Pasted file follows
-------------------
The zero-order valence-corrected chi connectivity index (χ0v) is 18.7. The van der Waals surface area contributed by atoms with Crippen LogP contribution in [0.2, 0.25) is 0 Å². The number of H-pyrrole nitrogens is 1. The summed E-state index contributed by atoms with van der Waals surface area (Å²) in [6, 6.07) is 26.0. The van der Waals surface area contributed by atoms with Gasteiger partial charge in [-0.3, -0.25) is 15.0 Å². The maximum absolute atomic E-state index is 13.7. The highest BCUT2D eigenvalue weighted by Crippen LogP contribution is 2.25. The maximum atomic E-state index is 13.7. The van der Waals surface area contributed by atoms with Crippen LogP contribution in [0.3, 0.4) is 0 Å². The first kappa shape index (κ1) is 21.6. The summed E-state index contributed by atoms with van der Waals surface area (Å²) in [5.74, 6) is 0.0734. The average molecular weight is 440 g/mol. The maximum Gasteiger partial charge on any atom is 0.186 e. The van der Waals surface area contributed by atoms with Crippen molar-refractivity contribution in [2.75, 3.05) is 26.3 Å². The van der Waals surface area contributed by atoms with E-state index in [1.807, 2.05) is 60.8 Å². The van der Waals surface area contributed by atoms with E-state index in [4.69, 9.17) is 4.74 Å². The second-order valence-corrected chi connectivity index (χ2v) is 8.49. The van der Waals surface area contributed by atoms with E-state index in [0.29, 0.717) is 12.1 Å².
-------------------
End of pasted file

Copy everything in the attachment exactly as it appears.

The zero-order valence-corrected chi connectivity index (χ0v) is 18.7. The van der Waals surface area contributed by atoms with Crippen LogP contribution in [0.2, 0.25) is 0 Å². The number of H-pyrrole nitrogens is 1. The summed E-state index contributed by atoms with van der Waals surface area (Å²) in [6, 6.07) is 26.0. The van der Waals surface area contributed by atoms with Gasteiger partial charge in [-0.3, -0.25) is 15.0 Å². The maximum absolute atomic E-state index is 13.7. The highest BCUT2D eigenvalue weighted by Crippen LogP contribution is 2.25. The maximum atomic E-state index is 13.7. The van der Waals surface area contributed by atoms with Crippen LogP contribution in [0.3, 0.4) is 0 Å². The first kappa shape index (κ1) is 21.6. The summed E-state index contributed by atoms with van der Waals surface area (Å²) in [5.74, 6) is 0.0734. The average molecular weight is 440 g/mol. The maximum Gasteiger partial charge on any atom is 0.186 e. The van der Waals surface area contributed by atoms with Crippen molar-refractivity contribution in [2.75, 3.05) is 26.3 Å². The van der Waals surface area contributed by atoms with E-state index in [1.807, 2.05) is 60.8 Å². The van der Waals surface area contributed by atoms with E-state index in [4.69, 9.17) is 4.74 Å². The second-order valence-corrected chi connectivity index (χ2v) is 8.49. The van der Waals surface area contributed by atoms with E-state index in [0.29, 0.717) is 12.1 Å².